The mycobacterial cell envelope is broadly stratified into a plasma membrane made of phospholipids, a core cell wall complex of covalently linked mycolyl-arabinogalactan-peptidoglycan (mAGP), and a membrane-like outer layer (
      • Brennan P.J.
      • Nikaido H.
      The envelope of mycobacteria.
      ,
      • Niederweis M.
      • Danilchanka O.
      • Huff J.
      • Hoffmann C.
      • Engelhardt H.
      Mycobacterial outer membranes: in search of proteins.
      ,
      • Hoffmann C.
      • Leis A.
      • Niederweis M.
      • Plitzko J.M.
      • Engelhardt H.
      Disclosure of the mycobacterial outer membrane. Cryo-electron tomography and vitreous sections reveal the lipid bilayer structure.
      ). The lipid bilayer in the membrane-like outer layer, also referred to as mycomembrane, is formed by mycolyl chains of mAGP and hydrocarbon chains of the outermost glycolipids, noncovalently associated with the cell wall core of the envelope (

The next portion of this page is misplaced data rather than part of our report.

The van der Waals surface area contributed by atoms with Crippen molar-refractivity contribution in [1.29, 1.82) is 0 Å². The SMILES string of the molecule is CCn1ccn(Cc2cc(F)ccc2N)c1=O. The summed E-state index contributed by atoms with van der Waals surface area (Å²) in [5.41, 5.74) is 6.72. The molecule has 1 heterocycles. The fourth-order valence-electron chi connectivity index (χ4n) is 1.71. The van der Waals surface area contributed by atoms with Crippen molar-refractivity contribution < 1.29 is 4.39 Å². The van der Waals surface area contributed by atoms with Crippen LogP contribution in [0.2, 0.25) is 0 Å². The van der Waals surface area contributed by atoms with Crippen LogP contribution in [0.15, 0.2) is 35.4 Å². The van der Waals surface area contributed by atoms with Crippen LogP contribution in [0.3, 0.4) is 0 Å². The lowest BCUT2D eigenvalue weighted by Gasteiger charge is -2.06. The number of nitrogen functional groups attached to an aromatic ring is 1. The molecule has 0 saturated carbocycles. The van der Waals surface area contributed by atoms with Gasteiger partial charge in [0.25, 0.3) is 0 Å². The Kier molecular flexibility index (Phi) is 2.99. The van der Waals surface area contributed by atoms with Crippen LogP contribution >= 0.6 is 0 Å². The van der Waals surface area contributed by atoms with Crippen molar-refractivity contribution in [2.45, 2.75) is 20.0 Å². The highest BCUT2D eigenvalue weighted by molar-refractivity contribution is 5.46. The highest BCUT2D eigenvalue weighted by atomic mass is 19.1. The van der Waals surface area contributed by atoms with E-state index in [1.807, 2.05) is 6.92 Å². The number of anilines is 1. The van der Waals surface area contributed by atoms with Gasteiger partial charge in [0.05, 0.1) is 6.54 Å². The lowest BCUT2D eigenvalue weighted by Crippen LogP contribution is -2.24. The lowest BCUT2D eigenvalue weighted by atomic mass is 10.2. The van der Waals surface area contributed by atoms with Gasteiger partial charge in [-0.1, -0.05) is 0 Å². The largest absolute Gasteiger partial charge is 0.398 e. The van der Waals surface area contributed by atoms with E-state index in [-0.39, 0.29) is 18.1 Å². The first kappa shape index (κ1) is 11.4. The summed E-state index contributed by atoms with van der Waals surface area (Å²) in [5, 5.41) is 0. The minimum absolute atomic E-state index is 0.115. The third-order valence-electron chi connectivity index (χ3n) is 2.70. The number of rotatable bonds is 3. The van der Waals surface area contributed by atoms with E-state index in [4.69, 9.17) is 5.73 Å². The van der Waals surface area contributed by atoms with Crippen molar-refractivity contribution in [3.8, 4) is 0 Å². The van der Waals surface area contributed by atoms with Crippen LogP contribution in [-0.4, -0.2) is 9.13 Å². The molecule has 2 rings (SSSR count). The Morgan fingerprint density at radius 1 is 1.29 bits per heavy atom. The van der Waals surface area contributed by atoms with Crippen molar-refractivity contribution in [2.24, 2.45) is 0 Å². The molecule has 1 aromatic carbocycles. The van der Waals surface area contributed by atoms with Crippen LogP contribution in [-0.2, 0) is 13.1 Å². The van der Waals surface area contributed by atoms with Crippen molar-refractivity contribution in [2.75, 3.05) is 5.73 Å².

• Brennan P.J.
      • Nikaido H.
      The envelope of mycobacteria.
      ,
      • Hoffmann C.
      • Leis A.
      • Niederweis M.
      • Plitzko J.M.
      • Engelhardt H.
      Disclosure of the mycobacterial outer membrane. Cryo-electron tomography and vitreous sections reveal the lipid bilayer structure.
      ). The outermost lipids, which vary across mycobacterial species, are extractable to a detectable level without breaching envelope integrity, although genetic dispensability of only a few of these lipids is determined (
      • Ortalo-Magné A.
      • Lemassu A.
      • Lanéelle M.A.
      • Bardou F.
      • Silve G.
      • Gounon P.
      • Marchal G.
      • Daffé M.
      Identification of the surface-exposed lipids on the cell envelopes of Mycobacterium tuberculosis and other mycobacterial species.